Company limited by guarantee with revenue of more than HK$25 million
 

A company limited by guarantee with revenue of more than HK$25 million is not eligible to fall within the reporting exemption (i.e. hence exempt from preparing a business review) under section 359(3) as it exceeds the threshold of HK$25 million as specified in section 1(5) of Schedule 3.

 

Section 11 specifically excludes a company limited by guarantee from the definition of a private company. A company limited by guarantee therefore cannot be exempted from preparing a business review by way of passing a special resolution.

 

A company limited by guarantee can only be exempted from preparing a business review by being a wholly owned subsidiary of another body corporate. Under section 357(3) a company limited by guarantee is a wholly owned subsidiary of another body corporate if it has only the following as members:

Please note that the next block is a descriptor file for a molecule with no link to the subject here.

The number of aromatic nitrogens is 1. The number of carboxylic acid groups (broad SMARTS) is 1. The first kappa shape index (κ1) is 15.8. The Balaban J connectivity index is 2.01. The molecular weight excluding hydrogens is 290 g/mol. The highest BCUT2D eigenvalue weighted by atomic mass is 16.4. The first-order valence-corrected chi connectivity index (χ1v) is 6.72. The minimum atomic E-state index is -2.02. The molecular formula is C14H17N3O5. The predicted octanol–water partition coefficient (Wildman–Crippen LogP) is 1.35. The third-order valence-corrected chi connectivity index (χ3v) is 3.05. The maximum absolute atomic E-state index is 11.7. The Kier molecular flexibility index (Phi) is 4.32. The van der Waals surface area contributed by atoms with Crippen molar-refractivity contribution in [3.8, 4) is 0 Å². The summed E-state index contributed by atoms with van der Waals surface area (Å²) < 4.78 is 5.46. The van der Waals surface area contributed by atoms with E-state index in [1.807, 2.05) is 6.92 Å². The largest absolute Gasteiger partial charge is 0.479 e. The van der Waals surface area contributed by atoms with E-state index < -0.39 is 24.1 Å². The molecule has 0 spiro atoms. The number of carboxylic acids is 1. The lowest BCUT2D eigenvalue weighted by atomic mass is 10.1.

(a) that other body corporate;

(b) a wholly owned subsidiary of that other body corporate;

(c) a nominee of that other body corporate or such a wholly owned subsidiary.

 

Written resolution

 

Under section 388(3)(c) a private company that does not fall within the reporting exemption can claim exemption from preparing a business review for the directors' report for the financial year by special resolution.